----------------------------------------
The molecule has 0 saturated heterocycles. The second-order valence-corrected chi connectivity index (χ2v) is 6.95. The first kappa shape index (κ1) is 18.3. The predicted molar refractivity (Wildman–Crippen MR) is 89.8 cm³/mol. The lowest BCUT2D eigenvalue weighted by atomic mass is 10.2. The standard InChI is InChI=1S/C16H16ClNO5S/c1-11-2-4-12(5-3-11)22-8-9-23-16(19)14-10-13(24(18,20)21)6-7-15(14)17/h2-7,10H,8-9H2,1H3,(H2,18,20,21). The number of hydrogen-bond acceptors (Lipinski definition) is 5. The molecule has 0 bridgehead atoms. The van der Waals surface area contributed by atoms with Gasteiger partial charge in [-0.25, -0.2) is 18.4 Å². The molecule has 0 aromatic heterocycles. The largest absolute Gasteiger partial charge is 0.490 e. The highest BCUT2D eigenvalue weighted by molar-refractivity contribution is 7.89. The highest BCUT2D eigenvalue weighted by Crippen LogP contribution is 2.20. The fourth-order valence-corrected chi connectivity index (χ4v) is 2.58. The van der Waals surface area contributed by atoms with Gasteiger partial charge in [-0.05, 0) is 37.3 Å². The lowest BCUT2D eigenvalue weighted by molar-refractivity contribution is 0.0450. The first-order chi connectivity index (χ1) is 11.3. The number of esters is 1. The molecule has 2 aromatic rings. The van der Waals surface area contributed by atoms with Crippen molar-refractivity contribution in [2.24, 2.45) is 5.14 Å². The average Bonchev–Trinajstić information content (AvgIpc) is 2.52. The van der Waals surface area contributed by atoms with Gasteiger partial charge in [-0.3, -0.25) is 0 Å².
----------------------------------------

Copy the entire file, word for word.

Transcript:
The molecule has 0 saturated heterocycles. The second-order valence-corrected chi connectivity index (χ2v) is 6.95. The first kappa shape index (κ1) is 18.3. The predicted molar refractivity (Wildman–Crippen MR) is 89.8 cm³/mol. The lowest BCUT2D eigenvalue weighted by atomic mass is 10.2. The standard InChI is InChI=1S/C16H16ClNO5S/c1-11-2-4-12(5-3-11)22-8-9-23-16(19)14-10-13(24(18,20)21)6-7-15(14)17/h2-7,10H,8-9H2,1H3,(H2,18,20,21). The number of hydrogen-bond acceptors (Lipinski definition) is 5. The molecule has 0 bridgehead atoms. The van der Waals surface area contributed by atoms with Gasteiger partial charge in [-0.25, -0.2) is 18.4 Å². The molecule has 0 aromatic heterocycles. The largest absolute Gasteiger partial charge is 0.490 e. The highest BCUT2D eigenvalue weighted by molar-refractivity contribution is 7.89. The highest BCUT2D eigenvalue weighted by Crippen LogP contribution is 2.20. The fourth-order valence-corrected chi connectivity index (χ4v) is 2.58. The van der Waals surface area contributed by atoms with Gasteiger partial charge in [-0.05, 0) is 37.3 Å². The lowest BCUT2D eigenvalue weighted by molar-refractivity contribution is 0.0450. The first-order chi connectivity index (χ1) is 11.3. The number of esters is 1. The molecule has 2 aromatic rings. The van der Waals surface area contributed by atoms with Crippen molar-refractivity contribution in [2.24, 2.45) is 5.14 Å². The average Bonchev–Trinajstić information content (AvgIpc) is 2.52. The van der Waals surface area contributed by atoms with Gasteiger partial charge in [-0.3, -0.25) is 0 Å².